His kneecap’s already fractured, but now the impact dislocates it too, tearing bone from ligaments like a wolf ripping at a carcass. The pain is an all-consuming explosion, a river which rushes and spills over every part of him. But he can’t succumb. His sole concession to the agony is to lift his leg slightly after landing, but other than that he holds the position as he’s practised time and again, body straight and arms high, because if he doesn’t he’ll lose marks, and after what seems like aeons but is only actually a few seconds the judges nod and it’s over.

    The Japanese finish with 576.85 points, the Soviets with 576.45. Four-tenths of a point: a winning margin of less than one-tenth of one per cent.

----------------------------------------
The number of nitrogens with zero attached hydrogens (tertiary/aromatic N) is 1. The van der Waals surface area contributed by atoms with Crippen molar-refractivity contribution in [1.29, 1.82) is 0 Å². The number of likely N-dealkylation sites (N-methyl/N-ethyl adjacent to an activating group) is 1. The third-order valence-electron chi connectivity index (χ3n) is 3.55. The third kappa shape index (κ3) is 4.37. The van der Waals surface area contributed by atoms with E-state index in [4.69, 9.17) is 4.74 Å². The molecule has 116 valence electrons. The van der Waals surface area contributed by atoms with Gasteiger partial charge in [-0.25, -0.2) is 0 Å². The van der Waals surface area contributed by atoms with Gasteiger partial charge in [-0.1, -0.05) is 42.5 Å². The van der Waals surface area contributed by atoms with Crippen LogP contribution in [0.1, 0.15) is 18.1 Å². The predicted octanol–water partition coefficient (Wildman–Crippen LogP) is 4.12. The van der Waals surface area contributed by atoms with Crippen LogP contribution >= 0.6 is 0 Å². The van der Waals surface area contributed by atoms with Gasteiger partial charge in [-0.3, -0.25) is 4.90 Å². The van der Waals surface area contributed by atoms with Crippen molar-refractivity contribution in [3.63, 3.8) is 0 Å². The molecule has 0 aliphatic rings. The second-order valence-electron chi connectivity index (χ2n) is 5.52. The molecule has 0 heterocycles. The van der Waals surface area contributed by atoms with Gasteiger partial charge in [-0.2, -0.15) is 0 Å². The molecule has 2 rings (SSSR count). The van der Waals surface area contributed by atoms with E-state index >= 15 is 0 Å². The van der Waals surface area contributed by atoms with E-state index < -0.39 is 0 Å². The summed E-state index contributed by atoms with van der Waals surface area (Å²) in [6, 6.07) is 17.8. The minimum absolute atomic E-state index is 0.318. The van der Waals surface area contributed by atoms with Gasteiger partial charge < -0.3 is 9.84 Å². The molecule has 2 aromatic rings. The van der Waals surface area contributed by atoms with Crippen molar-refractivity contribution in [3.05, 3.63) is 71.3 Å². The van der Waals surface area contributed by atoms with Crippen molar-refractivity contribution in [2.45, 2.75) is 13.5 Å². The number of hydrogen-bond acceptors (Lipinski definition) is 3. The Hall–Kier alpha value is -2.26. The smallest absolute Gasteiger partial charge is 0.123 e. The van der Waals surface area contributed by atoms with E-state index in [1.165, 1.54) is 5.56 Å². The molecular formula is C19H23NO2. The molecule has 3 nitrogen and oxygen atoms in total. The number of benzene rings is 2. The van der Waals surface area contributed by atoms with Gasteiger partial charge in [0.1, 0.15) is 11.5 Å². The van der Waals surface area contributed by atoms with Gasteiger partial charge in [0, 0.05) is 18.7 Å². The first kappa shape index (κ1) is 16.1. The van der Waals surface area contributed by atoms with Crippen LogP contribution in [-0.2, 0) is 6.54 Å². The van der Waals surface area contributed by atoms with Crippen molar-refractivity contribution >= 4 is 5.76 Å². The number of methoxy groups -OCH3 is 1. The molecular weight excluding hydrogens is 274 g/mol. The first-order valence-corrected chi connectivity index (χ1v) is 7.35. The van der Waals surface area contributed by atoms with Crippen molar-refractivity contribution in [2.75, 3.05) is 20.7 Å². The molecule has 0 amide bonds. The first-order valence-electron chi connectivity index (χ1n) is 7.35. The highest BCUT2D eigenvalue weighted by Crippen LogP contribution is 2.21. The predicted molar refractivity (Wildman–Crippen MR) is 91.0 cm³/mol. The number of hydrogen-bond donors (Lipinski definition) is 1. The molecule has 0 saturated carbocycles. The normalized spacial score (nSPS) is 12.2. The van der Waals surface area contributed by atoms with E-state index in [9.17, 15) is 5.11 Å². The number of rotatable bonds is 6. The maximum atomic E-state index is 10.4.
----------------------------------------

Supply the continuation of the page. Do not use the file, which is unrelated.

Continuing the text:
I have zero interest in sports, but this isn’t really about sport at all. The man stifled his pain, did what was necessary on the day, and took a couple for the team that had no doubt provided support and encouragement for him in the past. If the Olympics have any reason to exist it is surely for episodes like this.

    The article was written as speculation on who would light the Olympic flame in Tokyo and the author states that it was completed before the opening ceremony, so it was not produced as a commentary on l’affaire Biles or the antics of Osaka. Then again, sucking it up and succeeding is no doubt an artefact of the patriarchy and expecting the same of women is misogyny. Or something. In any case, we can all see who the chickenshits are in this game, and it isn’t the guy with the bad knee.

    • Replies: @JosephB
    @rational actor


    Then again, sucking it up and succeeding is no doubt an artefact of the patriarchy and expecting the same of women is misogyny.
     
    Kerri Strug.
    , @Captain Tripps
    @rational actor

    You may be able to still find a couple of old Marines, Soldiers and Sailors who could tell you about the willpower and focus of Japanese men in extreme adversity.

    Replies: @Joe Stalin

    , @Anonymous
    @rational actor